This is where the user input choice comes handy.

  • Here first a list of nodes (strings) are generated by a bash script in the node block, during an initial run, stopped by the parameterizing stage.
  • During the second run, we choose a Node parameter from this list of nodes, as we run the job as a parameterized build.
  • After this, in the choose version stage, another bash script is run with the node parameter as its first parameter, which generates the list of node versions for that node.
  • At the input message part the job stops, and we can choose from these versions.
  • In the end the job runs another job with our parameters.

Handling build dependencies:

Now before we start, let’s keep in mind that pipeline scripts can be formulated in either Declarative or Scripted syntax. The first example code in this section is formulated in Declarative Pipeline syntax. If you don’t know what the difference is, read up the first chapter. Let’s see the following problems:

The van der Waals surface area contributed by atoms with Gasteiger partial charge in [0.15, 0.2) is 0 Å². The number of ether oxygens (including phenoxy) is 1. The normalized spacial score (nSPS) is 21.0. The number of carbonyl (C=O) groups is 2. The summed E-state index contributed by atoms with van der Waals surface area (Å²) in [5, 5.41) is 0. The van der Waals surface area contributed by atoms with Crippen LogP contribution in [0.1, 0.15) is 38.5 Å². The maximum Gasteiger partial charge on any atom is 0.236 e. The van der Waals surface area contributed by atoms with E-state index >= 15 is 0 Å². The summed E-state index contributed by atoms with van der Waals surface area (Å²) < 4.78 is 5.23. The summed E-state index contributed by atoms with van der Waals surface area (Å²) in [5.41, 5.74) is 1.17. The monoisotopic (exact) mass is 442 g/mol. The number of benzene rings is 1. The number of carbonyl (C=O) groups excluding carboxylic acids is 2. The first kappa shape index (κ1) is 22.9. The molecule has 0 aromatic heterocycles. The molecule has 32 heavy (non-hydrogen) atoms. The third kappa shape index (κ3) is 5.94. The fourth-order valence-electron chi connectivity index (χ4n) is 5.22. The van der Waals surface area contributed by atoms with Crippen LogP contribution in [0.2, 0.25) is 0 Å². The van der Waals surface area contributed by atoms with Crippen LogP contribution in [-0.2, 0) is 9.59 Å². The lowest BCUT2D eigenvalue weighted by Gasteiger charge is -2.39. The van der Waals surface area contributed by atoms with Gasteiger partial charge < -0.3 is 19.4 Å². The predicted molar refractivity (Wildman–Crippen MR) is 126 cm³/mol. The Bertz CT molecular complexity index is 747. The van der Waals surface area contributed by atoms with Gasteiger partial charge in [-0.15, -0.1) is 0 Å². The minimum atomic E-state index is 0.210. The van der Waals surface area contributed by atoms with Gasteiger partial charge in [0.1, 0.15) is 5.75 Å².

1. You have two jobs following each other:

In this case, the first build step will be executed first, but the whole job will stop and fail if the first job fails. But let’s say that you don’t want this. Instead, you want the following:

  • You want both of them to run, even if the first fails, and only fail if the second job fails
  • You want the jobs to run after each other but not parallel.

Here’s your solution: Use the propagate attribute, and set it to false. If disabled, then this step succeeds even if the downstream build is unstable, failed.

This case the job will start the second build step even if the first one failed. But there is a catch. If the first one failed, you will not know this from the pipeline’s result. The pipeline job’s result will evaluate to be a SUCCESS even if the first job fails. This is not necessarily a problem, but the third example will offer a solution for this issue.

2. You want to run parallel builds:

Yes but is there a catch? Yes there is: